It is not possible to correlate the occurrence of kidney anomalies with glomerulophaties; it can occur by chance without a causal relationship as described by Abson et al and Kavukcu et al [4, 5]. However, different from primary FSGS, which is related to minimal changes and profuse proteinuria, secondary FSGS can be associated to pre-existing conditions and occur in various forms. Moreover, these patients are more likely to have mild foot process effacement and to present with subnephrotic-range proteinuria and normal serum albumin [8, 9].

The term FSGS is used to describe a histopathological glomerular sclerosis lesion. It is considered to be secondary when it arises in the presence of a pre-existing pathology, including lymphoproliferative disorder, autoimmune diseases, infection, unilateral renal artery stenosis, increased growth hormone production, dense deposit disease, and lipid deposition. It also includes congenital vesicoureteral reflux and renovascular diseases [10-12].

Secondary FGSG is known to result from hemodynamic adaptations mediated by intrarenal vasodilatation leading to glomerular hypertrophy and hyperfiltration [8-11]. There are no prior descriptions of this occurrence in patients with cross-fusion ectopia, although this condition is known to be related to a high variability of vasculature [2, 9] which makes it possible that some degree of hemodynamic adaptation can occur in these cases.

The first line therapy in secondary FSGS is blockade of the renin angiotensin system and dietary sodium restriction. There is no evidence to support administration of glucocorticoid therapy in such cases [8, 9]. Immunosuppressive therapy should be considered if there is progression to full nephrotic syndrome in patients with foot process effacement evidenced by electronic microscopy [9]. Calcineurin inhibitors can be used as an empirical therapy in some genetic forms of the disease [8].

For primary FSGS treatment should start with corticosteroids over a minimum period of 3 months. Immunosuppressant drugs (cyclophosphamide, chlorambucil, or azathioprine) are a second line of treatment for patients that are resistant to corticotherapy, with maximum remission of symptoms occurring within 6 months. Non-specific therapies (ACEIs, angiotensin II receptor blockers, and statins) are often beneficial and should be considered [12].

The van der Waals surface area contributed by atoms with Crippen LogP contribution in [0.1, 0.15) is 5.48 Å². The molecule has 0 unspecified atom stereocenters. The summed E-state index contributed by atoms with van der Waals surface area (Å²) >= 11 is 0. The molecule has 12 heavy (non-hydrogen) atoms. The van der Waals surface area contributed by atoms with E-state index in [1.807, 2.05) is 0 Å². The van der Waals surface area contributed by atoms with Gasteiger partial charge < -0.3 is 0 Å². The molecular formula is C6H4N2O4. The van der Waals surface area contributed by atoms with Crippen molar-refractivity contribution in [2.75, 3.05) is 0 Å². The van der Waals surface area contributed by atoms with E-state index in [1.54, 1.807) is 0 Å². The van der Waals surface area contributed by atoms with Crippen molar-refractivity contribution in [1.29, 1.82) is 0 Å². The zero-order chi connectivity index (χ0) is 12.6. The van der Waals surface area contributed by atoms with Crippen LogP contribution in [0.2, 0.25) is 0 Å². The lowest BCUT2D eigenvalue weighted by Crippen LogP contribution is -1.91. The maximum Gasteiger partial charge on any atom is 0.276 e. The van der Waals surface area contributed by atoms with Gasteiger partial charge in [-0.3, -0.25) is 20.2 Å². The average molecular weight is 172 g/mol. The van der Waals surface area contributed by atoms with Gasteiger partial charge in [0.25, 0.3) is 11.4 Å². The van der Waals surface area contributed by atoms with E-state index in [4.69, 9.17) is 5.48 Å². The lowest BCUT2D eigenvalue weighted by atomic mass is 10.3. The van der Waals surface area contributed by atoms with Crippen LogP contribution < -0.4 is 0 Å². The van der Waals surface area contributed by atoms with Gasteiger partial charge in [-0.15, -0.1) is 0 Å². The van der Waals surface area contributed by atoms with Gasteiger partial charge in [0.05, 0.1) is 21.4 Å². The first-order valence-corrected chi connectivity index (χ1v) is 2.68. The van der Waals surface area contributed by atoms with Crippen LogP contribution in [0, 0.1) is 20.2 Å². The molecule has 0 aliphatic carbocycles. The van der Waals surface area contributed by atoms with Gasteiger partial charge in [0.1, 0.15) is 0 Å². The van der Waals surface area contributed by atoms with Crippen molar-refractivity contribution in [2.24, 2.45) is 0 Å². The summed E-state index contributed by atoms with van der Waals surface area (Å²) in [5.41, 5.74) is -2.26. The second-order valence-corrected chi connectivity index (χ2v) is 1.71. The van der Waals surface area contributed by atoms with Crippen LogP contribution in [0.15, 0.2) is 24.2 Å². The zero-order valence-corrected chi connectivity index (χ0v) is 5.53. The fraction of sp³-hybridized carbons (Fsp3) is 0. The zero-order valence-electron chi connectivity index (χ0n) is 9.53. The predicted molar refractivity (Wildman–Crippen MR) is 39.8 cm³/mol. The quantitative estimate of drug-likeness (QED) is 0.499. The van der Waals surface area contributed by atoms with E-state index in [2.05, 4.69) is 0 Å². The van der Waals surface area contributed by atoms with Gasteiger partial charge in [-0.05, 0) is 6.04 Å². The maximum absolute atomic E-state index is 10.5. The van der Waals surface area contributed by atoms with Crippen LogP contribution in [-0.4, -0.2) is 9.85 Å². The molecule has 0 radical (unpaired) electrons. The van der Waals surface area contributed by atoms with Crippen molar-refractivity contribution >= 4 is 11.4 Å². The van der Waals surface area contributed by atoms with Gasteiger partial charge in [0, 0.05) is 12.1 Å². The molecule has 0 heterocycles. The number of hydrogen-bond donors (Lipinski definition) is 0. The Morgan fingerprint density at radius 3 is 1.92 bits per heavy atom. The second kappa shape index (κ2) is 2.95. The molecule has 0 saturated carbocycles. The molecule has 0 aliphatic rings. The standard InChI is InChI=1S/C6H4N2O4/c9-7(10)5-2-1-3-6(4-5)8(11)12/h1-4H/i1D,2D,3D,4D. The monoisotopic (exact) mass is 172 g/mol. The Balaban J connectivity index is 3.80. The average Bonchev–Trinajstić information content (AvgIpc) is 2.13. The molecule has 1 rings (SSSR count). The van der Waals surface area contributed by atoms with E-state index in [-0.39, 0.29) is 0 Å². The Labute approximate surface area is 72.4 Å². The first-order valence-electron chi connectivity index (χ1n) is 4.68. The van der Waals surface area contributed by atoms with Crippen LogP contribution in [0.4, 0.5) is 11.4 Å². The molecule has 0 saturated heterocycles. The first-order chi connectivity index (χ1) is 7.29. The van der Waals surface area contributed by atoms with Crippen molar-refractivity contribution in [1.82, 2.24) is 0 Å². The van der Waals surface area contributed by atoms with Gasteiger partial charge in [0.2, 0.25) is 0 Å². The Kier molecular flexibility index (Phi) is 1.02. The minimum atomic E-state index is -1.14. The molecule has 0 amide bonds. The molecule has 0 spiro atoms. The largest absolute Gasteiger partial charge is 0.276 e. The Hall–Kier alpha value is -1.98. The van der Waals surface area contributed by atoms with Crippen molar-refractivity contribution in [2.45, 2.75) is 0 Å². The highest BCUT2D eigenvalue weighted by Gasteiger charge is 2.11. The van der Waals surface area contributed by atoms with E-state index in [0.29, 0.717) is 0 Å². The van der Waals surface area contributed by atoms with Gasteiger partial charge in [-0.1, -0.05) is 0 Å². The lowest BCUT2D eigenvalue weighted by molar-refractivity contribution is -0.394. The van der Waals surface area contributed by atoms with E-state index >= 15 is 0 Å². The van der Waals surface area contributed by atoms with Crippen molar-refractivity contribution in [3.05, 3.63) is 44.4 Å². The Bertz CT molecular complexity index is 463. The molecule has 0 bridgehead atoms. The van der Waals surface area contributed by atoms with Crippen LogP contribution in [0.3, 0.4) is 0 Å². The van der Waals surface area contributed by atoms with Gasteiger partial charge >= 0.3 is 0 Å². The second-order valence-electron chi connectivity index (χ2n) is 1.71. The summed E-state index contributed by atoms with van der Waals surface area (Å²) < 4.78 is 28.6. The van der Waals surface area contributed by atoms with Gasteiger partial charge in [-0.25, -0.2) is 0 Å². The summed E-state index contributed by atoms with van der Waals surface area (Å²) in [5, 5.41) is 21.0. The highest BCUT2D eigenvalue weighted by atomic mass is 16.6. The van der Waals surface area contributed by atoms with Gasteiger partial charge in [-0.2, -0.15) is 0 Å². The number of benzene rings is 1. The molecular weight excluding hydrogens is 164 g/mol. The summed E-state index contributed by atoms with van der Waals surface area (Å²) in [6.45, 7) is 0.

This present case shows a never-before described association between cross-fused renal ectopia and FSGS. The clinical evolution contributed to our determination of the type of FGSG. Despite an initial failure to respond to steroid treatment, the patient’s excellent response to cyclophosphamide characterized by complete remission of proteinuria and maintenance of renal function indicates the possibility of a primary FSGS. Distinguishing between primary and secondary FSGS was somehow difficult in this case because of the initial presentation. Few clinical findings, subnephrotic-range proteinuria, and normal serum albumin associated with kidney anomaly featuring a wide variety of vascularization point to likely secondary FSGS. Although percutaneous kidney biopsy is known to be associated with technical difficulties, it was performed successfully, allowing an accurate diagnosis, administration of an appropriate treatment and a stable renal function for at least a year.

Conflict of Interest

The authors declare that they have no conflict of interest.

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World Journal of Nephrology & Urology, quarterly, ISSN 1927-1239 (print), 1927-1247 (online), published by Elmer Press Inc.